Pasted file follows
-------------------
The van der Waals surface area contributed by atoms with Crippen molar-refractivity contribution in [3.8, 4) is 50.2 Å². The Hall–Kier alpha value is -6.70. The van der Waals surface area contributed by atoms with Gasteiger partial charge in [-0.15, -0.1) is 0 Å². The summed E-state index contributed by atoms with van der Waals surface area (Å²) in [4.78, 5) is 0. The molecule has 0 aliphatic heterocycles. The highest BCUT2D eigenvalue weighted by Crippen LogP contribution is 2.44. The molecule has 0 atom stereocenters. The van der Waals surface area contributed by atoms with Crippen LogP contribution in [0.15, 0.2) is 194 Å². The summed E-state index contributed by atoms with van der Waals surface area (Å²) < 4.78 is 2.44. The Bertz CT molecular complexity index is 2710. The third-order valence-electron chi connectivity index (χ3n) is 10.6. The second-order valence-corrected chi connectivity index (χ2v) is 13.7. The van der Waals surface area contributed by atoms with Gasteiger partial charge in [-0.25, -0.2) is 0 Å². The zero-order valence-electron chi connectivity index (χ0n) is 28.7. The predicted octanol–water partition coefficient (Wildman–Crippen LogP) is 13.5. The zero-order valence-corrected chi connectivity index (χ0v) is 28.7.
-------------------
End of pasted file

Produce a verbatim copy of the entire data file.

The van der Waals surface area contributed by atoms with Crippen molar-refractivity contribution in [3.8, 4) is 50.2 Å². The Hall–Kier alpha value is -6.70. The van der Waals surface area contributed by atoms with Gasteiger partial charge in [-0.15, -0.1) is 0 Å². The summed E-state index contributed by atoms with van der Waals surface area (Å²) in [4.78, 5) is 0. The molecule has 0 aliphatic heterocycles. The highest BCUT2D eigenvalue weighted by Crippen LogP contribution is 2.44. The molecule has 0 atom stereocenters. The van der Waals surface area contributed by atoms with Crippen LogP contribution in [0.15, 0.2) is 194 Å². The summed E-state index contributed by atoms with van der Waals surface area (Å²) < 4.78 is 2.44. The Bertz CT molecular complexity index is 2710. The third-order valence-electron chi connectivity index (χ3n) is 10.6. The second-order valence-corrected chi connectivity index (χ2v) is 13.7. The van der Waals surface area contributed by atoms with Gasteiger partial charge in [-0.25, -0.2) is 0 Å². The zero-order valence-electron chi connectivity index (χ0n) is 28.7. The predicted octanol–water partition coefficient (Wildman–Crippen LogP) is 13.5. The zero-order valence-corrected chi connectivity index (χ0v) is 28.7.